Dr. Persadsingh says: “Jamaicans perceive that when a product burns it can clear the skin. That’s why they use toothpaste, curry and household bleach as a base for lightening the skin.”

Why people bleach

Health care professionals and social commentators in Jamaica view the trend with dismay, for example numerous reggae songs censure the practice, such as the early 1990’s hit “Dem a Bleach” by Nardo Ranks. Health officials say skin bleaching in Jamaica dates back over decades. Over the last 5 to 10 years the practice has been increasing significantly, says Dr. Clive Anderson, dermatologist and an executive member of the Jamaica Dermatologists Association.

“There’s a large segment of our population who are convinced that being lighter in complexion is to their advantage, socially, in terms of their relationships and economically, in terms of getting ahead,” he said. Dr. Persadsingh shares the same sentiments. He said some women don’t know why they are doing it. “Some girls feel that with a lighter complexion, their prospects in life would improve. Some are bleaching their faces and when they are asked why, they have no answer. “I have been told that men are responsible for the girls bleaching their faces, as all men only want ‘browning’ (light skinned women) and do not like black girls. This is rather nonsense of course. Some people even claim that the girls are bleaching now because of slavery and that the white people are to be blamed. Again, what utter nonsense,” Dr. Persadsingh scoffed.

Media advertising worldwide greatly enhance the stereotypes that light skinned people are advantaged socially and romantically. In Jamaica, advertisements like these are not broadcast, printed or aired often, but the few depict light skinned women saying for example that “Vanishing Cream fades dark spots and freckles, lightens and brightens skin to a smooth radiant glow.”

An article on the web site said: “One Kenyan TV ad features a young woman staring lovingly at her boyfriend in a college cafeteria. Another pretty woman with slightly lighter skin walks by, upon which the man jokingly asks the girlfriend how he can tell the woman that she is the “most beautiful girl I have ever seen.” Devastated, the young woman responds to a voiceover advising her to use “Fair and Lovely,” a skin cream promising “special fairness vitamins” and guaranteed to lighten her complexion in just six weeks. The young woman uses the cream and, sure enough, keeps her man.” Health authorities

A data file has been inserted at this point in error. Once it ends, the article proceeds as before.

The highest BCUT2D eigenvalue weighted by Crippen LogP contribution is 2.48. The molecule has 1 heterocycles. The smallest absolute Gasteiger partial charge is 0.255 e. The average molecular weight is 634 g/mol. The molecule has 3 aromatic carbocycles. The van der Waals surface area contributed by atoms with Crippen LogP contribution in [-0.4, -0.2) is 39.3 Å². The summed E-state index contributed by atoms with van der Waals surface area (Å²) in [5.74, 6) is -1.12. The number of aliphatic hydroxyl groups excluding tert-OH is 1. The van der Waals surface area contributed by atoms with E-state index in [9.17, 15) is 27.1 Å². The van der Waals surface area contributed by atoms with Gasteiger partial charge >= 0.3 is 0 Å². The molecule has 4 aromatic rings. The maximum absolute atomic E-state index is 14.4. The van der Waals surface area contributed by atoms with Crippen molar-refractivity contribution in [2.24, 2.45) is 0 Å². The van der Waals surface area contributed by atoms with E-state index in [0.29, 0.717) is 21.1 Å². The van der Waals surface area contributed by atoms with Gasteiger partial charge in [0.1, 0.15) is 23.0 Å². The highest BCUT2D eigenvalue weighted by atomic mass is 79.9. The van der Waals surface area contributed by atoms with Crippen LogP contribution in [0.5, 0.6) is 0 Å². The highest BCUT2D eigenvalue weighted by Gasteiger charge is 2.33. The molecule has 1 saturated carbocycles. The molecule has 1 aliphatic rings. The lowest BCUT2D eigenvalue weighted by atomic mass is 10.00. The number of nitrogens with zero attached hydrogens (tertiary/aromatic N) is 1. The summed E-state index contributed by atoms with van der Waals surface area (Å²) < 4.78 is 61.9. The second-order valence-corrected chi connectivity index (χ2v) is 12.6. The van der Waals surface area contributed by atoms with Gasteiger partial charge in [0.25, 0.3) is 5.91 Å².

The Ministry of Health (MOH) in Jamaica has released a list of banned beauty products that have been in circulation for many years. A MOH spokesperson says that it’s hard to clamp down on the culprits, because they continue to change the name of the products and distribute to street vendors.

The authorities have so far seized creams such as Movate, Reggae Lemon Gel, Top Gel Plus, Omic Gel Plus, Lemonvate Cream, Tropesone Gel, Tropesone Gel Plus, Neoprosone and Pro-Beta-Zone. Some of these products cost as much as US$9.

“The Association of Dermatologists has no empirical data on the problem, but it is certainly hundreds and thousands of people who are doing this,” says dermatologist Dr. Anderson.

He adds: “This is something we (dermatologists) are seeing daily. I would say a good 10 to 15 per cent of the patients we have been seeing have been doing this.”

The MHO has appealed to citizens to stop misusing these drugs as they were putting themselves at serious risk and overburdening the health system as they sought to treat the damage done to their skin by the creams.

However, this psychology for social acceptance, more opportunities, and improved self-image, is already epidemic. From as young as 10 to as old as 40, many are still using it. “Why? It’s your face, it’s your body, and you can do anything with it. I will stop bleaching when I want to stop. I know what I am doing,” says 36-year-old Trisha Smith, a veteran skin bleacher, whose face is distinctively clearer than the rest of her body.

Merrick A. Andrews is a Jamaican journalist currently based in Montserrat at “The Montserrat Reporter’ as a Sub Editor/Reporter. He is a former sports reporter, lifestyle reporter and Youth Link magazine coordinator at the daily Gleaner newspaper in Jamaica. He is the chief coordinator of the Caribbean Media Network, a communications point for Caribbean journalists. Link Merrick at [email protected].

About the author

Merrick A Andrew